Tastes of Thailand in Central Texas
Reviewed by Mick Vann, Fri., Oct. 9, 2009
Exotic Thai11220 N. Lamar #306, 719-4300
Monday-Friday, 11am-2:30pm, 4:30-10pm; Saturday, noon-10pm; Sunday, closed
Owner Lin Pai has been on board for about a month, having bought Exotic Thai from the founding owners. The space is bright and modern and sits at the west end of a strip on the southwest corner of Braker and Lamar, a stone's throw from the big Asian shopping center anchored by MT Supermarket. We started with a pork larb ($7.50), which is everything it should be: The salty, tart, spicy dressing is bound by nutty roasted rice powder, brightened by mint and cilantro; intense minced pork and shallots at their finest. On the table sits the standard condiment grouping, our favorite being the fish sauce with minced Thai chiles.
The tom kha, or coconut-galangal soup, ($4, bowl; $7.50, firepot) is not as thick as it we had hoped it would be, with perhaps a tad too much chicken stock, but the chicken meat is tender and fresh, accented with straw mushrooms, pieces of lime leaf and lemongrass, and lime juice and chile. You could taste the zippy galangal, namesake of the dish. Exotic Thai's pad thai ($7) is fairly complex, with tofu, egg, fresh chicken, scallions, and onion, boosted with a nice tamarind and lime layer. Cilantro, fresh sprouts, minced peanuts, and lime garnish the plate.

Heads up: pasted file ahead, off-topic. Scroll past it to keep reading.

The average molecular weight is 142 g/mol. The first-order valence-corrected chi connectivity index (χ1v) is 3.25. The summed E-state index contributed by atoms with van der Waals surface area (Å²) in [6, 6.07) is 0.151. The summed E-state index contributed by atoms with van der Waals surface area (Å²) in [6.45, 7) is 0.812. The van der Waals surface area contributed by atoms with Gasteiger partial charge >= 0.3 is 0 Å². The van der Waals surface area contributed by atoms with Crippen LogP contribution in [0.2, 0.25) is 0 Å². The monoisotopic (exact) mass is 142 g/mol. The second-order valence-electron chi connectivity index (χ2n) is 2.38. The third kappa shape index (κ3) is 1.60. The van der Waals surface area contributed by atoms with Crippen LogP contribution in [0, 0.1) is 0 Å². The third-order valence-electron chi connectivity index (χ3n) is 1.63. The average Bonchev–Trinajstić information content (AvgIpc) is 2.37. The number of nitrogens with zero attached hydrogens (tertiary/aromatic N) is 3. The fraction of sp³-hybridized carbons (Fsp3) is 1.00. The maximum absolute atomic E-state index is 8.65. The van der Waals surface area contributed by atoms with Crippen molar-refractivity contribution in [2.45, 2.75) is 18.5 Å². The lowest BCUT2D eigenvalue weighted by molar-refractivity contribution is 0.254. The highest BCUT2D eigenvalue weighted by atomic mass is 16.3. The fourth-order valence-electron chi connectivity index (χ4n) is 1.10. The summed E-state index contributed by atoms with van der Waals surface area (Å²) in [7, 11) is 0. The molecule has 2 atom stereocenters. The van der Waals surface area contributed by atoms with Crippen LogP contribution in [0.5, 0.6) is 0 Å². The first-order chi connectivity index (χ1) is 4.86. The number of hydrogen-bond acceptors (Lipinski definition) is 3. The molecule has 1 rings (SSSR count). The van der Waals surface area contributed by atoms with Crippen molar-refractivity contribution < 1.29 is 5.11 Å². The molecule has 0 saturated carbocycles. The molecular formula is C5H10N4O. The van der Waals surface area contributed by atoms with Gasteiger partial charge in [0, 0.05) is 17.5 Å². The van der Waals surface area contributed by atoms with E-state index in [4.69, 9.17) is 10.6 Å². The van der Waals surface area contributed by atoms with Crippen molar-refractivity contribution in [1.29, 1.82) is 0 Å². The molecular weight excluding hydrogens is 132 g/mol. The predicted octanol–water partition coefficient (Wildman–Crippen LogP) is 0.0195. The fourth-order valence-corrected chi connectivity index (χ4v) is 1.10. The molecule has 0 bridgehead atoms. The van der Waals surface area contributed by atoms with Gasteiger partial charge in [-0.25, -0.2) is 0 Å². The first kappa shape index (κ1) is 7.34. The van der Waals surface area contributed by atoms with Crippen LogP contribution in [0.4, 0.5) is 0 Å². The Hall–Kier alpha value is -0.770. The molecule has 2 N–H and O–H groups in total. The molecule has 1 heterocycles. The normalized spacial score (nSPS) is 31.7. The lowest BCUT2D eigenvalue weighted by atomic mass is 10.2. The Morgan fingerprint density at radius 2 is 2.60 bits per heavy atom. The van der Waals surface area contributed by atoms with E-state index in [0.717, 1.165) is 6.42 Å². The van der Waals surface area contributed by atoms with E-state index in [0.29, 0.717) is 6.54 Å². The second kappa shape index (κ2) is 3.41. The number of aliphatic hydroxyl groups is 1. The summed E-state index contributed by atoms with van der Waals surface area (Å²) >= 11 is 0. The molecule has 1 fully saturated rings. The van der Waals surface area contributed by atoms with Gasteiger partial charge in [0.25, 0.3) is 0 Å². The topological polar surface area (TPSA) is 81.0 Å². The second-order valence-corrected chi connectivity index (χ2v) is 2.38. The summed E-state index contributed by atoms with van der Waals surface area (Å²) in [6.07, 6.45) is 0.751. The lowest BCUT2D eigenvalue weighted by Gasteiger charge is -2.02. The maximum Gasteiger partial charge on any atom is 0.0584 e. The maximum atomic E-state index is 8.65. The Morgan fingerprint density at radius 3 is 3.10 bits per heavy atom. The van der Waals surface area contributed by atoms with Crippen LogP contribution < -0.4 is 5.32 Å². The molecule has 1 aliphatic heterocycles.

Beef with garlic pepper ($7.50, gra tiem) is normally a garlicky, black pepper sludge of sweet, black-molasses-like soy, yet here it is cooked more like a standard Chinese brown sauce with a little garlic and zero black pepper. We thought for sure we had been misunderstood when ordering, but no. The pork green curry ($7.50) more than redeems: a thick sauce made from reduced coconut cream and green curry paste, anointed with bamboo shoots, eggplant, and basil leaves. The accompanying steamed white rice is nutty and fragrant. I hated to see the original owners bail out, but the new owners seem to have a fairly good grip on the situation.